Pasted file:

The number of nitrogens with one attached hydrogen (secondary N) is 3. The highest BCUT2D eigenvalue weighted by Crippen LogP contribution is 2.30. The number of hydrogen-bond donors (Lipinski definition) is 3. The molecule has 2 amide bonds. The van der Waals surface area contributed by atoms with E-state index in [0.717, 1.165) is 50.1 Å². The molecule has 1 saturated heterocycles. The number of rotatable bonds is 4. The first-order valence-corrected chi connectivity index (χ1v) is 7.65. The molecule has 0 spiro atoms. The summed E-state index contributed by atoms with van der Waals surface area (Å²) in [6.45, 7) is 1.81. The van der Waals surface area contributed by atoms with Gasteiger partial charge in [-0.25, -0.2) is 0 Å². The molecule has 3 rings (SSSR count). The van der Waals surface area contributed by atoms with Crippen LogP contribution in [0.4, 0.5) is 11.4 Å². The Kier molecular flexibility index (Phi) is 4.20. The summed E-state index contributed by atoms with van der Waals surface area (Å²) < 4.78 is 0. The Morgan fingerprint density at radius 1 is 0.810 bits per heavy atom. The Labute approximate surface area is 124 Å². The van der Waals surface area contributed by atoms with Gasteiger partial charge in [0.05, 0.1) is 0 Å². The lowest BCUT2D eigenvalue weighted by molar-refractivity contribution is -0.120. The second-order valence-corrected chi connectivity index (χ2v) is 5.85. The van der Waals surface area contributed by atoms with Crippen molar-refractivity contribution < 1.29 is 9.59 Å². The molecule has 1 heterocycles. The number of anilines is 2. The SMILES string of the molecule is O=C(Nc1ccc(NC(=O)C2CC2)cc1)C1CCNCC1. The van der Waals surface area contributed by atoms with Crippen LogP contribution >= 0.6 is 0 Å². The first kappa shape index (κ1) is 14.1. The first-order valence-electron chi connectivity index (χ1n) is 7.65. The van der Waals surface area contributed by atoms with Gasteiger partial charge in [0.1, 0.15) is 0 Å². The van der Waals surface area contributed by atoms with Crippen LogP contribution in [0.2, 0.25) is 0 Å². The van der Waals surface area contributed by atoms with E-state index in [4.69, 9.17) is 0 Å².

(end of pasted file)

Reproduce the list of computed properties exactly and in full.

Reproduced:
The number of nitrogens with one attached hydrogen (secondary N) is 3. The highest BCUT2D eigenvalue weighted by Crippen LogP contribution is 2.30. The number of hydrogen-bond donors (Lipinski definition) is 3. The molecule has 2 amide bonds. The van der Waals surface area contributed by atoms with E-state index in [0.717, 1.165) is 50.1 Å². The molecule has 1 saturated heterocycles. The number of rotatable bonds is 4. The first-order valence-corrected chi connectivity index (χ1v) is 7.65. The molecule has 0 spiro atoms. The summed E-state index contributed by atoms with van der Waals surface area (Å²) in [6.45, 7) is 1.81. The van der Waals surface area contributed by atoms with Gasteiger partial charge in [-0.25, -0.2) is 0 Å². The molecule has 3 rings (SSSR count). The van der Waals surface area contributed by atoms with Crippen LogP contribution in [0.4, 0.5) is 11.4 Å². The Kier molecular flexibility index (Phi) is 4.20. The summed E-state index contributed by atoms with van der Waals surface area (Å²) < 4.78 is 0. The Morgan fingerprint density at radius 1 is 0.810 bits per heavy atom. The Labute approximate surface area is 124 Å². The van der Waals surface area contributed by atoms with Gasteiger partial charge in [0.05, 0.1) is 0 Å². The lowest BCUT2D eigenvalue weighted by molar-refractivity contribution is -0.120. The second-order valence-corrected chi connectivity index (χ2v) is 5.85. The van der Waals surface area contributed by atoms with Crippen molar-refractivity contribution < 1.29 is 9.59 Å². The molecule has 1 heterocycles. The number of anilines is 2. The SMILES string of the molecule is O=C(Nc1ccc(NC(=O)C2CC2)cc1)C1CCNCC1. The van der Waals surface area contributed by atoms with Crippen LogP contribution >= 0.6 is 0 Å². The first kappa shape index (κ1) is 14.1. The first-order valence-electron chi connectivity index (χ1n) is 7.65. The van der Waals surface area contributed by atoms with Gasteiger partial charge in [0.1, 0.15) is 0 Å². The van der Waals surface area contributed by atoms with Crippen LogP contribution in [0.2, 0.25) is 0 Å². The van der Waals surface area contributed by atoms with E-state index in [4.69, 9.17) is 0 Å².